Do I Have Asthma, or am I Just Out of Shape?

Can’t make it to a 10 count without gasping for air? It may not be an exercise routine that’s too difficult for you – it may be asthma, or exercise-induced bronchospasm (EIB) to be precise. How can your Phoenix asthma specialist tell the difference?

Diving into EIB:

One in 10 experience exercise-induced bronchospasm – when airway muscle spasms constrict airflow. This asthma-related coughing or shortness of breath typically occurs 5 to 10 minutes after exercise starts or ends. It is typically accompanied by wheezing, chest tightness, and fatigue, and may be more pronounced in cold, dry environments.

Drop and give me 20:

A  Phoenix asthma specialist can diagnose this condition with the help of breathing tests performed after exercise and while resting. They will also take a thorough medical history to identify other potential triggers, which can worsen this condition, such as air pollution, high pollen counts and respiratory infections.

Reaching your potential:

Luckily, a diagnosis of EIB doesn’t mean the end of exercise goals. A trained allergy and asthma doctor can help you reach new heights with lifestyle changes and proper treatment, including:

  • Proper hydration.
  • Effective warm-ups and cool-downs that will benefit your condition.
  • The prescription of inhaled bronchodilators such as albuterol or formoterol before exercise as bronchospasm prevention or as needed for symptom relief.
  • Identifying environmental triggers.
  • Advice on new exercise routines or ways to minimize exposure to environmental triggers, such as wearing a scarf during cold weather, exercising in a climate-controlled environment, and more.

Tired of struggling through your exercise routine? Don’t throw in the towel – take it to the next level. Find a Phoenix asthma specialist near you today.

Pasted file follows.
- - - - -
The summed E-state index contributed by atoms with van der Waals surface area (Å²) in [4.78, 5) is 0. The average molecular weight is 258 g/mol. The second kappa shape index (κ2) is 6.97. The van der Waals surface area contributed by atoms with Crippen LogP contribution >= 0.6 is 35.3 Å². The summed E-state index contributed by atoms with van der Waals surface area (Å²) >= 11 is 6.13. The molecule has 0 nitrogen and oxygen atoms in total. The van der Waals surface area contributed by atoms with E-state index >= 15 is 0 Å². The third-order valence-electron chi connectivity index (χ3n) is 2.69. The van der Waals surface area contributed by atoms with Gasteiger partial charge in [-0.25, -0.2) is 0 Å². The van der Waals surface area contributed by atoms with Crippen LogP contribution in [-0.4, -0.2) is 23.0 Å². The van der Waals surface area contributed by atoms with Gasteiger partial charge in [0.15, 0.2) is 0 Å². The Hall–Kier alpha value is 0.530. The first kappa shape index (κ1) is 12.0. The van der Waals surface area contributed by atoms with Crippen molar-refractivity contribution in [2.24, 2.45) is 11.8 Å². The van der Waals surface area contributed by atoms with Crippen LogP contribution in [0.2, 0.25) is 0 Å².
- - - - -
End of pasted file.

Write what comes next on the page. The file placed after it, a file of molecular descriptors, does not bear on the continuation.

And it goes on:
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Egg Allergy: Unscrambling the Symptoms

If you or your child aren’t feeling on the sunny side after your morning scramble, it could be egg allergy. The second most common food allergy after milk, egg allergy reactions can vary from person to person, making them difficult to confirm without a food allergy skin test.

An omelet of allergy symptoms:

Reactions to egg in allergic individuals can vary drastically each time they occur, and can include…

  • Skin inflammation or hives (the most common reaction).
  • Runny nose and sneezing.
  • Congestion, coughing, wheezing, chest tightness or shortness of breath.
  • Digestive upset: cramps, nausea, vomiting.
  • Anaphylaxis, a life-threatening emergency presenting as dizziness, rapid pulse, constriction of airways and swelling of the throat that make it difficult to breathe.

Don’t let egg allergies poach your health:

If these symptoms are experienced shortly after eating eggs or egg-containing foods, an immediate consultation with an allergist including an allergy skin test is warranted, as reactions could worsen rapidly or over time.

Egg allergy skin tests are over-easy:

To confirm the allergy, a drop of liquid egg extract is placed on the skin of the forearm or back, which is then gently punctured by a special device. If the skin reddens, or more importantly, if it swells, the egg allergy is confirmed.

Hard boiled treatment:

Living with an egg allergy mostly involves a little foresight and common sense. Those effected by egg allergy are advised to have quick access to an epinephrine auto-injector in case of anaphylactic reaction. As is apparent, eggs and products containing eggs should be avoided. Be sure to read the labels of all packaged food products, which are required to list use of eggs on the label. Common sources include:

  • Pasta/macaroni
  • Baked goods
  • Mayo
  • Marshmallows
  • Nougat
  • Marzipan
  • Meringue
  • Surimi
  • Lecithin
  • Albumin

Take charge of your health and start looking on the sunnier side of things. Uncover the truth. Schedule a food allergy skin test at an allergy doctor near you today.